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Ghost (RUN SERIES): 1

£3.495£6.99Clearance
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This middle grade book, on the long list for the National Book Award for Young People’s Literature, is a must read for kids ages ten and beyond. It follows an impoverished kid name Castle "Ghost" Cranshaw who accidentally joins a recreational track team after beating the team's fastest sprinter in an impromptu race.

I've heard the author also does some superhero novelizations for young readers, so those are probably great too, but I love the "found family" element of this one best. Coach snatched the towel from his shoulder, folded into a perfect square, and set it in the space between us.

The writing in this novel made me feel like I was 10 again, and I was just a little kid who liked to read books about sports. it's easy to praise Reynolds's vivid depiction of life in Ghost's urban neighborhood as one that's challenging and full of warmth, relationships and hope. See, the gym across the street has this big window—like the whole wall is a window—and they have those machines that make you feel like you walking up steps and so everybody just be facing the bus stop, looking all crazy like they’re about to pass out. Ghost eventually does, with his mother's approval, becoming friends with three other newbies to the team. Like Cleary, Jason Reynolds clearly remembers what it was to be a kid — the private humiliations, the silliness, the outsized misconceptions, the way the tiniest bit of support can change a day.

Then, one day, Ghost comes across a practice in the park and decides to race one of the sprinters, a decision that leads him to join Coach Brody’s elite track team: the Defenders. When I go out to the schools to booktalk, twelve books in tow, I occasionally get the question of which of the year's books is my personal favorite. Even Ghost, ESPECIALLY Ghost, who makes you want to yell and him and cheer for him, sometimes at the same time. Ghost and his mother are not well off; his father attempted to shoot them one drunken night, and Ghost retains a certain amount of fear and desire to run from that traumatic night. In a weird way, increasing the number of racially diverse books on a given publisher’s release calendar isn’t hard if the publisher is dedicated to the notion.Then there’s a cliffhanger where it was a big race and the starting gun fired great and that was the ending! This is the first book in the Track series: What conflicts do you think Ghost is going to face in the next book? As I've stated in my previous thoughts, Ghost (Castle) is such a complex character and it's through his complexity that readers are truly able to appreciate the story as a whole. When Coach asks Ghost’s mother to let him join the team, Ghost reflects, “I felt like I had seen this in every single sports movie I had ever watched.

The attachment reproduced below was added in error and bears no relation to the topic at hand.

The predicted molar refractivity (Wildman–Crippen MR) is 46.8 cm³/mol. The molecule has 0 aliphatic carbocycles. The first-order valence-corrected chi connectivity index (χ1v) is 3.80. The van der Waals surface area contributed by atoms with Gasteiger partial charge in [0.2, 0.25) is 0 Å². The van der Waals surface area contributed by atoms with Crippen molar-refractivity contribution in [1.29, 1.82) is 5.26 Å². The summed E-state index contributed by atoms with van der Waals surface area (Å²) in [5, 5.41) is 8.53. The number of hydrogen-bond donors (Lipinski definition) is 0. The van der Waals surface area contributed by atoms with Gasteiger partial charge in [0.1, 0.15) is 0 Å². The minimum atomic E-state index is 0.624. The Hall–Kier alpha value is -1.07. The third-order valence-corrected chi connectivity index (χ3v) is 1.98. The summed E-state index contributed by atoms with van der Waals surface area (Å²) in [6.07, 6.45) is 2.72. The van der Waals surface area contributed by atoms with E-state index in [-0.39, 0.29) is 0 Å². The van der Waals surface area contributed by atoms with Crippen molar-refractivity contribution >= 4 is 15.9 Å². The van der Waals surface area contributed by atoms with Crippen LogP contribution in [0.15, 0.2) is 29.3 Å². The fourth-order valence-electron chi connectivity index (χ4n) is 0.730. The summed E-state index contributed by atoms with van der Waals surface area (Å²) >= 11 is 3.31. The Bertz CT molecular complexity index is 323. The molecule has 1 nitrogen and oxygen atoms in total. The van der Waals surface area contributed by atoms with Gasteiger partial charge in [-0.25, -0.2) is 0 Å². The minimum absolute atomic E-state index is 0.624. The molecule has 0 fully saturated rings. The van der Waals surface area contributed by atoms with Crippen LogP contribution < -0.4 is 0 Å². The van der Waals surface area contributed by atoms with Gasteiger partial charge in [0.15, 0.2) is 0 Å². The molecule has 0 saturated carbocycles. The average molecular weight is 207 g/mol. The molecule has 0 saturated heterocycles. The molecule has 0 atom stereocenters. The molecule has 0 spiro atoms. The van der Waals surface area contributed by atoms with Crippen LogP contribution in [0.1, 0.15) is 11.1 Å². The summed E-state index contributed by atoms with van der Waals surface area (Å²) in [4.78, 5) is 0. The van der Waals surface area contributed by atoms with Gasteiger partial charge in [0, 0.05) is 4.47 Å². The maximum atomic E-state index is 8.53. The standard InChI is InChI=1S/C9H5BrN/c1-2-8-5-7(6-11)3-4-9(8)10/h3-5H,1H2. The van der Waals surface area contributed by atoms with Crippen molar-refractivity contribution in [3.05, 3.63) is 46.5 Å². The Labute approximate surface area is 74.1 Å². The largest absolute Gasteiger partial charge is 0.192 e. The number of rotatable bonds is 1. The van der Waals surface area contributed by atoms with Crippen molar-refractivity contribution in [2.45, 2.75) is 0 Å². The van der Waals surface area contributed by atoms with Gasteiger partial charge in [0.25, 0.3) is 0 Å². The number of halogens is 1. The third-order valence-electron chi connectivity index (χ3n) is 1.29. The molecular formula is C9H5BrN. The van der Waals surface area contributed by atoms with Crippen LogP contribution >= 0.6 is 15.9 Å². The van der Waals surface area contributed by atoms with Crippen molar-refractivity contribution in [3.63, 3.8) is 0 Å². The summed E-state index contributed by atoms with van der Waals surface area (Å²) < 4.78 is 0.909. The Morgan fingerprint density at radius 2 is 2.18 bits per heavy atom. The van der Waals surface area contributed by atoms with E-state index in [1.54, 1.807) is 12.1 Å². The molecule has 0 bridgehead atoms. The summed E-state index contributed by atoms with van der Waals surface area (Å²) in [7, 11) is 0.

Despite the fact that the protagonist, Castle, is a dirt-poor black kid and I grew up in a middle-class white family, I could identify so strongly him--with his overpowering black and red emotions--that I was transported back my own sometimes challenging middle school years. But he's not just running toward the finish line, he's running away from his past and the anger he's got buried inside. Mike Lupica and Tim Green may rule the field but that doesn’t mean other people don’t make a lot out of athletics. Either Ghost coupled with The Crossover or a novel I have done in previous years, Peak by Roland Smith (which I am not totally enamored with, either). My sixth graders are reluctant readers who like fast paced, realistic fiction with characters they can root for.The book received starred reviews from Booklist, [3] Publishers Weekly, [4] and Kirkus, [1] as well as positive reviews from The Bulletin of the Center for Children’s Books and Horn Book Magazine. You have this kid who does a number of "bad" things, but it's hard to get mad at him because his reasons, for the most part, are good. I have to say that as someone who has very little interest in sports, I was surprised at how much I liked this story about a 13-year-old urban black kid Castle Crenshaw, aka “Ghost,” joining a track team. It is the first book of Reynold's Track series, followed by Patina (2017), Sunny (2018), and Lu (2018). My mom and I kept running, down the staircase into the street, breaking into the darkness with death chasing behind us.

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